Harry James Carman

Harry James Carman

Carman, Harry James, 1884-1964, American historian and educator, b. Greenfield, Saratoga co., N.Y. He was a elementary-school teacher and a high-school principal before becoming an instructor and then an assistant professor at Syracuse Univ. (1914-17). In 1918 he began teaching at Columbia, where he attained the rank of professor in 1931. From 1925 to 1931 he was assistant to the dean of Columbia College, and from 1943 to 1950 he was dean. He was appointed a member of the Board of Higher Education of New York City in 1938 and served on the New York State Board of Mediation from 1941 to 1955. Among his works are Social and Economic History of the United States (2 vol., 1930-34), Lincoln and the Patronage (with R. H. Luthin, 1943), A History of the American People (with H. C. Syrett, rev. ed. 1962), and A Short History of New York State (with others, 1957). He also edited several works concerning early American agriculture, on which he was a leading authority and was the editor of a valuable compilation, A Guide to the Principal Sources for American Civilization, 1800-1900, in the City of New York (with A. W. Thompson, 2 vol., "Manuscripts," 1960, and "Printed Sources," 1962).
Harry James (March 15, 1916July 5, 1983) was an American musician and band leader, and a well-known trumpet virtuoso. James was one of the most outstanding instrumentalists of the swing era, employing a bravura playing style that made his trumpet work instantly identifiable. He was also one of the most popular bandleaders of the first half of the 1940s, and he continued to lead his band until just before his death, 40 years later.


Early life

He was born Harry Haag James in Albany, Georgia, the son of a bandleader of a traveling circus. By the age of 10 he was taking trumpet lessons from his father, who placed him on a strict daily practice schedule. Each day, James was given one page to learn from the Arban's book and was not allowed to pursue any other pastime until he had learned that particular page.

In 1931 the family settled in Beaumont, Texas where James began playing with local dance bands.


He joined the nationally popular Ben Pollack in 1935 and, at the start of 1937, left Pollack to join Benny Goodman's orchestra, where he stayed through 1938. His hit "You Made Me Love You" was in the Top 10 during the week of December 7, 1941.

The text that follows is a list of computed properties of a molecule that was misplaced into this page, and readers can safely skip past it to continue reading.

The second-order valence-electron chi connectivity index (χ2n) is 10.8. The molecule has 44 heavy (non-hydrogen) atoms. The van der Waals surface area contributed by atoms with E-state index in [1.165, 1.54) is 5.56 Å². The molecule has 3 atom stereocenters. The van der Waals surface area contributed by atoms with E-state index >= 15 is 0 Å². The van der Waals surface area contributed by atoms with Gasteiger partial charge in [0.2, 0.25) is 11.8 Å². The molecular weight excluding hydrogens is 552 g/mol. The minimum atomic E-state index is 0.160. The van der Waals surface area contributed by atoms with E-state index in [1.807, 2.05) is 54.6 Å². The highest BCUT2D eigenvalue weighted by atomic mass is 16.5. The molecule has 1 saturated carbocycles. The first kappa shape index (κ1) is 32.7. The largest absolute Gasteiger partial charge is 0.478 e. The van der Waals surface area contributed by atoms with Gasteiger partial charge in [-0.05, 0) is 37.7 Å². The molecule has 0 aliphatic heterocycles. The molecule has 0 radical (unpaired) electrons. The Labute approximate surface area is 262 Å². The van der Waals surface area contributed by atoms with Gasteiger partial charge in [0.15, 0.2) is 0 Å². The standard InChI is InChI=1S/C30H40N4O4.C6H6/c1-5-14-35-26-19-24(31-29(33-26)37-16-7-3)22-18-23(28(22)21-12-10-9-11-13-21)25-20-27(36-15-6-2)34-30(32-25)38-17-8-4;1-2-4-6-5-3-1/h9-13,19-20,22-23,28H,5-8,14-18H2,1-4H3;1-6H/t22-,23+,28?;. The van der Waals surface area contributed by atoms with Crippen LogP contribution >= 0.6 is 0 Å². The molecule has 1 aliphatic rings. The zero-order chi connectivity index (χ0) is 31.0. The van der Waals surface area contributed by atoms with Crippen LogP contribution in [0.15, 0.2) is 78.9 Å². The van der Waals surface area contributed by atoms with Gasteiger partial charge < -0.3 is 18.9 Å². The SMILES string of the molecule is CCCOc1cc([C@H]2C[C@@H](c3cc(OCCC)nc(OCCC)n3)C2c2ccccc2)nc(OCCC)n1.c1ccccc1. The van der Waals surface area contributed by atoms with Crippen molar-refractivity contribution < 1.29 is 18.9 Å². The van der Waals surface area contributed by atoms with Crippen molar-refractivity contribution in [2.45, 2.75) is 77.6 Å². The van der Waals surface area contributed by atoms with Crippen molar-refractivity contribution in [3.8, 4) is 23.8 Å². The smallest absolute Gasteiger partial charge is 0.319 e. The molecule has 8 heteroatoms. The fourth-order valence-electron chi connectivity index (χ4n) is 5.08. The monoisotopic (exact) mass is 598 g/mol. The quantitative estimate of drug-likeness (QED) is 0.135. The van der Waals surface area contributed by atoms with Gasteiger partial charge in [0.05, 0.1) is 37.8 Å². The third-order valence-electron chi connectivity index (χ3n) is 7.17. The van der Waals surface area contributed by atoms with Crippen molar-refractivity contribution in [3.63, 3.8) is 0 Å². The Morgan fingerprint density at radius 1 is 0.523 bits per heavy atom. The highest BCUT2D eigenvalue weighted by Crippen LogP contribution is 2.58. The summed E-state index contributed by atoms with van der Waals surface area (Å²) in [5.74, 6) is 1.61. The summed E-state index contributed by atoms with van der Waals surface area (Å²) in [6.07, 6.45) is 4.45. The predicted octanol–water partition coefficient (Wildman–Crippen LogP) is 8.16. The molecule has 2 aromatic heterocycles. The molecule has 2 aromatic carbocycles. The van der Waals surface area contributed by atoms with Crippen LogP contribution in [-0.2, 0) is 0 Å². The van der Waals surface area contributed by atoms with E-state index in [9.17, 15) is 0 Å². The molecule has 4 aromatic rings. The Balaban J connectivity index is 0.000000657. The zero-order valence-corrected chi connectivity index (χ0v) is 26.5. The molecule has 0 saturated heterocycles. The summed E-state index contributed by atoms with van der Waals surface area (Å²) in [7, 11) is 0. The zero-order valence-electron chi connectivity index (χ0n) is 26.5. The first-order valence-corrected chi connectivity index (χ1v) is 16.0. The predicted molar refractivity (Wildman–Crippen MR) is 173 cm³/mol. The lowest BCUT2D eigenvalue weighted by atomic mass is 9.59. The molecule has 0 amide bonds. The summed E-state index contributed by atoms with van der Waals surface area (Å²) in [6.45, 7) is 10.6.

In February 1939 James debuted his own big band in Philadelphia, Pennsylvania. He toured with the band into the 1980s. His was the first "name band" to employ vocalist Frank Sinatra, in 1939. He wanted to change Sinatra's name to 'Frankie Satin' but Sinatra refused. His later band included Buddy Rich.

He played trumpet in the 1950 film Young Man with a Horn, dubbing Kirk Douglas. James' recording of "I'm Beginning to See the Light" appears in the motion picture My Dog Skip (2000). His music is also featured in the Woody Allen film Hannah and Her Sisters. James recorded many popular records and appeared in many Hollywood movies.

James was second only to Glenn Miller as the most successful recording artist of 1942.

Personal life

James was married three times. In May 1935, he wed singer Louise Tobin, with whom he had two children and they remained married until 1943.) The same year he married the actress, Betty Grable, and this second marriage lasted until 1965. He married Las Vegas showgirl, Joan Boyd in 1968; they were divorced in March of 1970. Contrary to what some websites have listed, James did not marry a fourth time. James had five children (two by Tobin, two by Grable, one by Boyd) and (as of his death) 16 grandchildren.

Thoroughbred horse racing

James owned several thoroughbred racehorses that won races such as the California Breeders' Champion Stakes (1951) and the San Vicente Stakes (1954). He was also a founding investor in the Atlantic City Race Course. His knowledge of horse racing was demonstrated during a 1959 appearance on The Lucy-Desi Comedy Hour entitled "Lucy Wins A Racehorse."


In 1983, James was diagnosed with lymphatic cancer, but he continued to work, playing his last professional job on 26 June, 1983 in Los Angeles, California, just nine days before his death in Las Vegas, Nevada. Frank Sinatra gave the eulogy at the Bunkers Eden Vale Memorial Park in Las Vegas, Nevada.

Movie appearances

Selected hit songs



External links

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